The suit of coins. It is surprising to note that the ace of coins still bears the arms of Castile and Leon. The five of coins bears a profile of a woman. The four of coins bears the maker's name

The suit of swords. The ace of swords bears the inscription "CORTE TABLA", which is also found on the five of cups. The slight longitudinal  curvature of the cards is especially evident in this photograph. They are made out of a particularly fine material; almost resembling plastic. 

Three views of the wrapper. The cards are made by Fournier of Spain ( who has made several decks already featured on this blog). It is interesting to note that the deck is explicitly identified as "Cuajo Fillipino" perhaps indicating that the cards were solely made for export? 

 The back of the cards, and a warranty slip. 

Sunday, 2 July 2017

Daun Tiga ,Pa gow (打九) or Sam Cheong ( 三张) -- Part 1

This game seems to be a farily popular game. It is fairly frequently met with in books on Malaya. The description in this article is based on Dobree's Gambling games of Malaya.
In a second post, I will investigate an account of the game found in Skeat's Malay Magic,  A book published about 50 years earlier. It bears several interesting differences from the game discussed here.

*** *** ***

Dobree gives three names for this rather simple game: Sam cheong 三张 (three cards), Pa gow 打九 (beating Nine), or Daun Tiga ( three leaves in Malay). It bears some similarities to the game of "Koo Kiew" featured on this blog earlier  In both games, players compare the value of their hands against a banker, and there is an emphasis on collecting cards of the same kind.

This game is played with an ordinary anglo-american deck of 52 cards, but Dobree states that the game may be played with mahjong tiles. The game with majhong tiles is described at the end of this post.

  Up to 17 people can play at this game, but bystanders can also bet on the players of the game.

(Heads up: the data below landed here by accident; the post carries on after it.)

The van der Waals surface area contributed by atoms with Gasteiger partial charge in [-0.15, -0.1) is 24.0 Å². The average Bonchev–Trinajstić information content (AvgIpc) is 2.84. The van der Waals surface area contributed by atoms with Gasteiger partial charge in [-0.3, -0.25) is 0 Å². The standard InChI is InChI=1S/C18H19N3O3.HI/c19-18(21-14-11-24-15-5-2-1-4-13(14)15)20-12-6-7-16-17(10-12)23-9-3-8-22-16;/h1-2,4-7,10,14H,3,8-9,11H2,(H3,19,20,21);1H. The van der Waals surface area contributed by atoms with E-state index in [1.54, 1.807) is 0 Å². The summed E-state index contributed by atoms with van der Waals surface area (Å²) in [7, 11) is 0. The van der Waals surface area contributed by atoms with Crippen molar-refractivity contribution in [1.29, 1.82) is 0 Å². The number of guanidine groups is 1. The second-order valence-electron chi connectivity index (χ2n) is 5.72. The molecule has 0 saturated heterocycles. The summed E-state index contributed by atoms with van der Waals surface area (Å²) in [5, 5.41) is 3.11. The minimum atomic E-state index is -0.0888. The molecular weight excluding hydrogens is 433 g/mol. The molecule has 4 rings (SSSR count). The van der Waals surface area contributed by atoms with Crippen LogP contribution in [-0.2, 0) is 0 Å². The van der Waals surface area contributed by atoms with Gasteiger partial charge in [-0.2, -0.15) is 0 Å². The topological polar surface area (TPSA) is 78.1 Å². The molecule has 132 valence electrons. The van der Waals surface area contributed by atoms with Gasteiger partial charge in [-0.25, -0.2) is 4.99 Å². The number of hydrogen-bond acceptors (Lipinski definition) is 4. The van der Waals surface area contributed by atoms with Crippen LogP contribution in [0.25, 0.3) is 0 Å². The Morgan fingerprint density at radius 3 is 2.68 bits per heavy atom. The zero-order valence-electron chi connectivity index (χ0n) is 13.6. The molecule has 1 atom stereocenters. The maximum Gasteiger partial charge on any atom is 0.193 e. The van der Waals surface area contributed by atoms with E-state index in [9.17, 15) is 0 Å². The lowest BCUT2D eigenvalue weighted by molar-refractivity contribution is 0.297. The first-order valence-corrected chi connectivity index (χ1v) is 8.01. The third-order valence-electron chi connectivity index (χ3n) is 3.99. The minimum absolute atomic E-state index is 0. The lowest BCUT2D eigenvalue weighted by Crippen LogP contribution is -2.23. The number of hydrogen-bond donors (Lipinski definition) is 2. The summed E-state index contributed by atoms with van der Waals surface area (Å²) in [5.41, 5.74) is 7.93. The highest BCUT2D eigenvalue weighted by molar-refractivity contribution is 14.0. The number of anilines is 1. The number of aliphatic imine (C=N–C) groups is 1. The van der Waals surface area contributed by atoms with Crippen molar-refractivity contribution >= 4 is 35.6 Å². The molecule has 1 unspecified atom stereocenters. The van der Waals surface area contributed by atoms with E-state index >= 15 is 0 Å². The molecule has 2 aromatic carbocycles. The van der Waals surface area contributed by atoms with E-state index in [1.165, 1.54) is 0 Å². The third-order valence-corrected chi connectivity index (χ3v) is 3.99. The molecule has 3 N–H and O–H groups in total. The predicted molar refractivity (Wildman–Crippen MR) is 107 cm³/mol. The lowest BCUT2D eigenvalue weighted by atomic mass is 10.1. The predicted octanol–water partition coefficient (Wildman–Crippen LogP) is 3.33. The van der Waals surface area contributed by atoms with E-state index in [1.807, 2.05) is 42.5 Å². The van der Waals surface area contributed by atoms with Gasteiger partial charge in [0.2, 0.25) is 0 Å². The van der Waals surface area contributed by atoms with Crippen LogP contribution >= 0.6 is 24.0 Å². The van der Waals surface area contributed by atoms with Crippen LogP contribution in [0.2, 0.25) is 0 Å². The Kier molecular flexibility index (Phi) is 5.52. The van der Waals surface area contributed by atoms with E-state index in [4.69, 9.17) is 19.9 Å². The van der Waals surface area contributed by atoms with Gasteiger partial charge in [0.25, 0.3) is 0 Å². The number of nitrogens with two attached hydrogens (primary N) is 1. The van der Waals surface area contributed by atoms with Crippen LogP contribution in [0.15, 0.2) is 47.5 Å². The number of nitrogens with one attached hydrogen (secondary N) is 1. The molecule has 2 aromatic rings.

Prior to play, a banker is selected. Dobree tells us that this is done by dice.
  The cards are shuffled. Three cards are dealt to all players, face down.
  Without looking at the cards, Players then stake the amount they please.
  Once all the stakes have been placed, the cards are revealed.
  Players whose hands score lower than the banker lose their stakes. Players whose hands score higher than the banker are paid a dividend equivalent to the stakes, also keeping their original stake.
  If there is a tie between a player and a banker, no money passes between them.
  The turn of banker passes anticlockwise, to the next player, each deal. But if the banker loses to all the players at one deal, he may repeat another deal as a banker.

1) A Three-of-a kind beats all other hands.
2) The three-of a kinds are ranked as follows:
3 Aces ( Highest)
3  Twos
3 Threes
3 Nines
3 Tens
Any 3 Picture cards ( lowest)
The suit of the cards is irrelevant in all of these combinations. 

3) For hands other than three-of-a-kind, a point score is assigned to each, ( Much as in Koo kiew). The Hand with the higher point score wins.
4) The cards score their numerical value ( i.e. Ace scores 1, Two scores 2, Ten scores 10), but the picture cards score Zero.
5) If a hand's score exceeds 10 points, only the last digit is considered. So a score of 15 reckons as 5, a score of 11 reckons as 1, and a score of 29 is reckoned as a 9.
6) However, if a hand's score adds up to 10 or 20, in both cases, the score is reckoned as a 10, not zero.